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Pa. county prison adopts code of ethics for third-party contractors

The county is moving to hold contractors to the same ethical standards as employees following reports of inmate abuses, inappropriate public comments

Corrections Special Applications Unit

A promotional photo for Corrections Special Applications Unit.


By Matt Enright
The York Dispatch

YORK, Pa. — York County Prison has approved a new code of conduct governing third-party contractors.
The move came amid increased scrutiny of its relationship with Corrections Special Applications Unit, the private consultant accused of various inmate abuses at York County Prison.

Critics, however, say the code doesn’t go far enough: Namely, it doesn’t lay out clear consequences for contractors who run afoul of the new guidelines.

“It is important to hold contractors and others to the same standards as employees,” said Noah Barth, of the Pennsylvania Prison Society. “However, without delineating clear mechanisms for oversight and monitoring as well as what repercussions for violations of this code are, it unfortunately is insufficient.”

Adopted by the Prison Board of Inspectors Wednesday, the code of ethics outlines what employees, contractors, consultants, their employees and their representatives must do at the prison. This form — which must be signed by third-party contractors before their approval — is similar to a code of ethics that must be acknowledged by prison employees.

Last month, the Board of Commissioners approved a $253,000 contract with CSAU, the second contract the Greenville, South Carolina-based contractor has received from York County.

Almost immediately after, York County asked CSAU not to sign the contract, saying they wanted to add clauses to that contract.

That follows a public comment period where attendees called to attention comments made by CSAU “Senior Team Leader” Joseph Garcia on a podcast where he mocked Black Lives Matter by saying “Dogs Lives Matter” and predicting a “racial war” in the aftermath of the George Floyd murder in a magazine article.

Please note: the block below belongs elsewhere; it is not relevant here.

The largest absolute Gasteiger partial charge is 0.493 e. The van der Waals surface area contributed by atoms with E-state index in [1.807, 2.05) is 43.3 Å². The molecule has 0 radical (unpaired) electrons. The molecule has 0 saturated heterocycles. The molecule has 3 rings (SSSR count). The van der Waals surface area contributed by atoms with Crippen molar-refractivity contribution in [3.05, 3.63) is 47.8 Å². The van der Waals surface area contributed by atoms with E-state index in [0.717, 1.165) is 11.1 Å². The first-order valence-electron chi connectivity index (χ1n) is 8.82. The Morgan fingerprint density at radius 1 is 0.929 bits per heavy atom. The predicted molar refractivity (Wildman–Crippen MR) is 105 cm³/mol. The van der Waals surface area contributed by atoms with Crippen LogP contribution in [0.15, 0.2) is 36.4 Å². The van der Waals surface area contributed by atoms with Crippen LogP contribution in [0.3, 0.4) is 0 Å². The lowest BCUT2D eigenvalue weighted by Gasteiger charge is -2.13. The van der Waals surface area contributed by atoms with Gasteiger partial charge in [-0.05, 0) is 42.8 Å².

In the course of its last contract with York County Prison, inmates reported allegations against CSAU in a March 31st incident.

Inmates alleged being forced to stand facing a wall for several hours while weapons were pointed at them.

Two inmates also reported being forced to walk through the prison in handcuffs with their genitals exposed.

York County Prison and the Board of Commissioners denied the allegations. CSAU has not responded to repeated requests for comment.

York County had to reach out to CSAU and ask them to take down a Facebook post by Garcia promoting CSAU which showed the prison, which is against prison policy.

“If they’re going to continue to do business with us, then I want to have them sign it,” Prison Warden Adam Ogle said Wednesday, of third-party contractors.

Ogle said he was going to be sending the code of ethics to Garcia.

Commissioner Doug Hoke, who also chairs the Board of Inspectors, said the adoption of the code of ethics was part of a response to the allegations against CSAU.

The reason why there hadn’t been a formal code of ethics sent to third-party contractors before?

“We have a form similar to this, it’s a security briefing, it has a lot of this stuff on it,” Ogle said. “It talks about the Prison Rape Elimination Act, it talks about not taking gifts, about general behavior inside the prison.

“All those things are on there, but this is more specific to ethics in general. So we wanted to mirror exactly what our staff has.”

Among the guidelines:

  • Each person working at York County Prison is “expected to subscribe to the principle that something positive can be done for each inmate. This principle is to be applied without exception.”
  • No employee will “ever taunt or provoke a prisoner with demeaning comments.” That includes never swearing at or using vulgar language on a prisoner.
  • No one will inflict pain of any type on a prisoner “except in defense of self, others or to carry out lawful control measures that are justified under the attending circumstances.”

During the meeting, Ogle said that failure to abide by the code of ethics could result in contract termination.

There is still no timeline on when the CSAU contract may be signed, Hoke said.

Barth, of the Prison Society, said the organization — which advocates on behalf of inmates and their families — hope that the county sees this as a first step and fleshes out what they expect from contractors and their representatives and how they will enforce those expectations.

(c)2021 The York Dispatch (York, Pa.)